Because of the huge influx of casualties, Eddie spent the weeks it took his seared lungs to recover at a field hospital only two miles from the constantly shifting front lines. Before long, the constant cacophony of groans and cries of pain and the frequent crump of artillery barrages or detonating mines ceased to keep him awake. In a way, he found them oddly comforting. It was the occasional silences that disturbed him.
By mid-October, the two opposing armies had fought one another to a standstill between Loos and Givenchy. The British had gained just a few additional acres of mud at a cost of over 50,000 casualties.
After the New Year, life began to return to some sort of normality with the arrival of the divisions withdrawn from Gallipoli. The deliveries of mail and newspapers at the field hospital became less erratic. As his breathing gradually improved, Eddie even had the occasional moment of leisure to catch up with news from home.
One afternoon, two weeks before he was due to return to his regiment, he opened the ‘Daily Mail’ and was surprised by Polaire’s picture staring back at him. She was returning, following her triumph of the previous year, for a new season at the Coliseum.
The letter Eddie composed and sent to her took him the rest of that final fortnight to write. There were some fine phrases. He could be so honest with his feelings on the page, even if his tongue rebelled whenever he tried to voice them.
He was still congratulating himself, three days after he posted the letter, as he lay cocooned in his full-body sniper’s suit overlooking Vimy Ridge while the Royal Engineers tunnelled away deep beneath him. There was a cold wind blowing down from the coalfields at Lens, delivering its usual cargo of coaldust across the trenches. Although his lungs had been ravaged, he hadn’t forgotten the importance of keeping them under control.
Though this wind seemed to carry something else as well. There was a faint, musky smell that made him light-headed as he breathed it deep into his lungs. His heartbeat quickened as an image strutted brazenly through his mind. He was beginning to feel hot for the first time in months.
He rested the rifle in the crook of his left arm and reached for the top button of his sniper’s suit.
A few weeks later a package arrived for him at battalion HQ, just as Captain Morant, his company commander, was parcelling his belongings for return to Eddie’s mother in Lyndhurst. They didn’t amount to much, thought Morant: just a few trinkets; a theatre programme from 1915; seven show tickets and a carefully-preserved press cutting of Eddie with some foreign-looking floozy. Not much to show for 22 years, 89 confirmed kills and a German sniper’s bullet in the head.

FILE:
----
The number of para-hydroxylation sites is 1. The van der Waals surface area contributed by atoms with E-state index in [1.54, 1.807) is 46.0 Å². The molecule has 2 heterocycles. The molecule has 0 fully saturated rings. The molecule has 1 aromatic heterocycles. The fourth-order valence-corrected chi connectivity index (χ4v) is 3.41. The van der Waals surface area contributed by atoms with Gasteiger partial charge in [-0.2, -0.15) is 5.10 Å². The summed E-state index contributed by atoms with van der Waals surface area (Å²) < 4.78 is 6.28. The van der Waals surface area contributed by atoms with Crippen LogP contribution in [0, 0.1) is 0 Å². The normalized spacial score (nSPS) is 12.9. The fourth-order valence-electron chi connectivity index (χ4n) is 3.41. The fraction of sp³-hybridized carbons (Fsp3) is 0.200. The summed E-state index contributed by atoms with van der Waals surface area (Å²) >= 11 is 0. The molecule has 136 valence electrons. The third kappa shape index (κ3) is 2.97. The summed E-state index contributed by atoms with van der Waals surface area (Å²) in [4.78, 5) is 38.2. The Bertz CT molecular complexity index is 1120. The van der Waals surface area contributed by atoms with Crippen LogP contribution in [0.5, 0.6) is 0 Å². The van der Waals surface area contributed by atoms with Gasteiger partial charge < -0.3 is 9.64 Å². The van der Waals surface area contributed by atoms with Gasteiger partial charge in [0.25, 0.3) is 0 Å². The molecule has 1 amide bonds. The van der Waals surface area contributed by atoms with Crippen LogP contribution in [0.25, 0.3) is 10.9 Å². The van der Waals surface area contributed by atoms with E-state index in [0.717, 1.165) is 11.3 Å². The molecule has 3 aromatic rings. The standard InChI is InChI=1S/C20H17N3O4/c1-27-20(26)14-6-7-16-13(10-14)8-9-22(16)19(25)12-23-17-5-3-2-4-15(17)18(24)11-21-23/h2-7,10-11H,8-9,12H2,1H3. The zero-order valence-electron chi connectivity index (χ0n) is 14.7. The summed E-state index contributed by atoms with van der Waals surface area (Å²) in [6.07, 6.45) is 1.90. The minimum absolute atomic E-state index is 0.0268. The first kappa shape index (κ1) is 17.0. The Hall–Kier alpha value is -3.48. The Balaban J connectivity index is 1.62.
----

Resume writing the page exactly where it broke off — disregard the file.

Morant sliced open the package with his bayonet. There was a brief letter from a William Hammerstein, announcing simply that ‘Polaire asked me to send you this’. It was wrapped around another package, whose contents were altogether more intriguing. It was an hourglass, miraculously whole considering the BEF’s postal service, with a note in a woman’s hand, heavily scented with musk. It read:
‘Adieu, mon cheri. Perhaps this will remind you of me. So, you ask me how long love endures in this foolish world? Bien. Just turn it over.’
- ends -
FOOTNOTE: In response to comments by several incredulous reviewers: the illustration accompanying this piece is a genuine photo of Pauline Polaire, stage name of the Algerian-born actress Emilie Marie Bouchaud (1874-1939). Once famously sketched by Toulouse Lautrec, she was renowned for the tiny size of her corsetted waist. A star of music hall, stage and silent films, her remarkable figure was promoted during her first visit to the US via a 14 inch rule inserted in the theatre programme with the invitation: 'This is Polaire's waist measurement - what's yours?' For her subsequent appearance at the London Coliseum in 1915, her publicity agent William Hammerstein (sic) put one of her 14 inch corsets on display in a showcase at the theatre, announcing her waist to the public as 'this gift of the gods'.